Based on Grenoble's pioneering ecosystem, the IRT partners aim to conduct world-class R&D, and to share their research with all industrial sectors, especially small, medium and intermediate sized enterprises, as well as to provide training in the necessary skills in these areas, specifically micro and nano-electronics. The technological R&D activities will focus on 3D IC integration and integrated silicon-photonics in which manufacturers STMicroelectronics and Mentor Graphics are the most involved. Very advanced technological research using state-of-the-art equipment will undertake by bringing the best possible experts from manufacturers and public laboratories into close partnership.
“I am delighted of the collaboration with Mentor Graphics, whose expertise in computer-aided design (CAD) tools will be able to make CEA-Leti and STMicroelectronics’s advanced technological achievements better available to systems and applications designers,” said Laurent Malier, CEO of CEA-Leti.
The NanoElec IRT is supported by CEA-Leti in partnership with manufacturers such as STMicroelectronics, Mentor Graphics, Soitec, Schneider, STEricsson, Bouygues, Presto Engineering and INEO, the Minalogic international competitive cluster, the Grenoble INP Institute of Technology teaching and research school, the Grenoble Ecole de Management school, the Joseph Fourier university, the INRIA (National Institute for Research in Computer Science and Control), the CNRS (National Center for Scientific Research), the Laue Langevin Institute, and the ESRF (European Synchrotron Radiation Facility).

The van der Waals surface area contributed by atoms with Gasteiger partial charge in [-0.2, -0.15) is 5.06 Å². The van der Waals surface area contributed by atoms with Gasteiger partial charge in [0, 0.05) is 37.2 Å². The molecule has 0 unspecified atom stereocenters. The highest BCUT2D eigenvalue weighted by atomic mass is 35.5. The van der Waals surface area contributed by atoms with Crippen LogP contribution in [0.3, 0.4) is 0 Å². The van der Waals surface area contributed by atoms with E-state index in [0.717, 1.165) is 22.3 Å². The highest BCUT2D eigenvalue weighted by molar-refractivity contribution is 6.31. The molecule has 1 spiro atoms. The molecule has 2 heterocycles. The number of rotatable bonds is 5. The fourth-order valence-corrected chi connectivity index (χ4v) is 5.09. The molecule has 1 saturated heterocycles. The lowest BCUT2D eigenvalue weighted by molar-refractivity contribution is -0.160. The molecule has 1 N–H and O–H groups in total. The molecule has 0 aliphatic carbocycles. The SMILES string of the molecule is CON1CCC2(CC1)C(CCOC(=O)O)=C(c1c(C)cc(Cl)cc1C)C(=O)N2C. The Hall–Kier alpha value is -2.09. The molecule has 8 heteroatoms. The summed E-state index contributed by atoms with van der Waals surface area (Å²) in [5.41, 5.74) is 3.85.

The semiconductor industry has followed a path defined by Moore’s Law for 40 years. But today, transistor miniaturization is no longer enough to improve performances and reduce consumption. The concept of equivalent scaling and other changes to maintain that rate of progress have been defined as “More than Moore”. The most important of these is 3D IC integration.
The 3D IC integration concept aims to increase performance by stacking components. This additional approach combines with miniaturization to increase semiconductor performance and, at the same time, reduce costs and delays in accessing the market. This new and very different approach requires a large number of major innovations in design, modeling,